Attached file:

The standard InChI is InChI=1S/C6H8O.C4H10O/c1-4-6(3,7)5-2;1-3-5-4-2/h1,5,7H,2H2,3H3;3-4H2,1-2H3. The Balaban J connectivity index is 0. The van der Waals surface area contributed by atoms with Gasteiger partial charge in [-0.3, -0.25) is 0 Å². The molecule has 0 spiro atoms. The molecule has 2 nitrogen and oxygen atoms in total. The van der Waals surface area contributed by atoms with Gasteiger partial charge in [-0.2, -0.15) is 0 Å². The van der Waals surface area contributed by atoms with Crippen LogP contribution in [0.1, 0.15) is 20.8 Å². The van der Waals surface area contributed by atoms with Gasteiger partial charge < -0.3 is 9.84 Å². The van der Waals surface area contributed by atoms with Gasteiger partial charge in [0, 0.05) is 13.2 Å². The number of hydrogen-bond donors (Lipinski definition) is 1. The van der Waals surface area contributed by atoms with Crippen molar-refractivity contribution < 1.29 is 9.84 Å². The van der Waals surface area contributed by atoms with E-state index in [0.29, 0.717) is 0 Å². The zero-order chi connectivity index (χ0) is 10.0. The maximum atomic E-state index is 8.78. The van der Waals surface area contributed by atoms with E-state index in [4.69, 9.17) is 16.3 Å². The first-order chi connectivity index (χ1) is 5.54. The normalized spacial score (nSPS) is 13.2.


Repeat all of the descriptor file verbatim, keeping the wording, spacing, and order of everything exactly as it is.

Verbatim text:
The standard InChI is InChI=1S/C6H8O.C4H10O/c1-4-6(3,7)5-2;1-3-5-4-2/h1,5,7H,2H2,3H3;3-4H2,1-2H3. The Balaban J connectivity index is 0. The van der Waals surface area contributed by atoms with Gasteiger partial charge in [-0.3, -0.25) is 0 Å². The molecule has 0 spiro atoms. The molecule has 2 nitrogen and oxygen atoms in total. The van der Waals surface area contributed by atoms with Gasteiger partial charge in [-0.2, -0.15) is 0 Å². The van der Waals surface area contributed by atoms with Crippen LogP contribution in [0.1, 0.15) is 20.8 Å². The van der Waals surface area contributed by atoms with Gasteiger partial charge < -0.3 is 9.84 Å². The van der Waals surface area contributed by atoms with Gasteiger partial charge in [0, 0.05) is 13.2 Å². The number of hydrogen-bond donors (Lipinski definition) is 1. The van der Waals surface area contributed by atoms with Crippen molar-refractivity contribution < 1.29 is 9.84 Å². The van der Waals surface area contributed by atoms with E-state index in [0.29, 0.717) is 0 Å². The zero-order chi connectivity index (χ0) is 10.0. The maximum atomic E-state index is 8.78. The van der Waals surface area contributed by atoms with E-state index in [4.69, 9.17) is 16.3 Å². The first-order chi connectivity index (χ1) is 5.54. The normalized spacial score (nSPS) is 13.2.